If you like reading what Amanda feeds her kids, you'll love taking a look into what other people -- both in the food world and the world at large -- prepare for their own children (and occasionally their signifcant others and maybe even their pets). Prepare to be either resentful or appreciative of your own parents.
We cannot have a conversation about my son's lunch boxes without me coming clean from the outset: They are the bane of my existence. Not because he's a particularly terrible eater (he's...normal), or because he sends back everything uneaten (thank God, not very often), or because it doesn't give me pleasure to know that he ate five strawberries and four cucumber spears at lunchtime. Rather, I resent the bigger system: That school lunches aren't better (despite efforts), and that we're not making it a priority to normalize warm, balanced meals on real plates in deliberate, un-rushed meals—that these things aren't considered life skills. Also, I'm usually packing these lunch boxes at about 7:32 A.M. and the last thing I want to is a) be awake at all or b) smell steamed garlic-pork dumplings.
I don't do cute or fancy lunch boxes. I have a system—two vegetables, one fruit, one piece of dried fruit, and something savory—and I lack the inclination or creativity before my first cup of coffee to vary from this. The savory thing is usually the compromise; ideally it's something with protein—maybe leftover chicken or pasta—but it's equally likely to be a peanut butter and jelly or grilled cheese sandwich (no more than one a week is our agreement) or organic chicken nuggets from the frozen food aisle (ditto). To me, the primary benefit of packing his lunch box is that he'll eat two more vegetables and one more piece of fruit than he would ever put on his own cafeteria tray, mostly because I choose them exclusively from the narrow list of things he's shown willingness to eat. In case you were wondering if I negotiate with terrorists: always.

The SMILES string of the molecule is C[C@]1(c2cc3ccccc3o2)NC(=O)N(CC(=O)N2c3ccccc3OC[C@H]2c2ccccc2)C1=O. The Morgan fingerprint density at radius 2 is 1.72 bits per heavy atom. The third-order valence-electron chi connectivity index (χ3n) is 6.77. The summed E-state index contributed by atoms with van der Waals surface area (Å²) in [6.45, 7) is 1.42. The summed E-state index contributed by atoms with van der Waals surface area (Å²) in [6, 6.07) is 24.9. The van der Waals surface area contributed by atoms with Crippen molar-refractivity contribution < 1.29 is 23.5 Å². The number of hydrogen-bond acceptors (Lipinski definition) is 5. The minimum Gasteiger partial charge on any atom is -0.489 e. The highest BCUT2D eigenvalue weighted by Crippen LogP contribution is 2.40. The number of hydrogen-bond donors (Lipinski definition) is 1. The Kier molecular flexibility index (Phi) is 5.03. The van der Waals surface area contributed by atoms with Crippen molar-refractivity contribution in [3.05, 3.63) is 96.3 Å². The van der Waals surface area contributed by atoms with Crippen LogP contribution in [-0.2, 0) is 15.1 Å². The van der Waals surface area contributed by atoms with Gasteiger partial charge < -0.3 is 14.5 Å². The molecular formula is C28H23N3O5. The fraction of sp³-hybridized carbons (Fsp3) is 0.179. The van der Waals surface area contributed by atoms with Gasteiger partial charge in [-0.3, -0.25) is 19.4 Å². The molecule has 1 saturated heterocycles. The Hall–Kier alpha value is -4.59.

The other morning, he took great interest in my grumpy lunch box packing and insisted that I include olives (which he'd taken interest in for the first time the day before, because they were in a bowl next to a pitcher of Bloody Marys we'd set out for friends and I let him go "fishing" for them with a toothpick) and hard-boiled eggs (also a new interest, mostly because I introduced him to the egg slicer; had I realized this would be what piqued his interest, I'd have dug it out of useless kitchen gadgets purgatory years ago). He also chose the boiled broccoli; even I wouldn't subject a kid to cold, soggy florets while the other kids are eating three-color goldfish crackers and things with sprinkles. With two slices of prosciutto, a prune (we jokingly call him a mini-grandpa), and a clementine, I primarily took a photo because this 5-star Michelin lunch box cracked me up.
Photo by Deb Perelman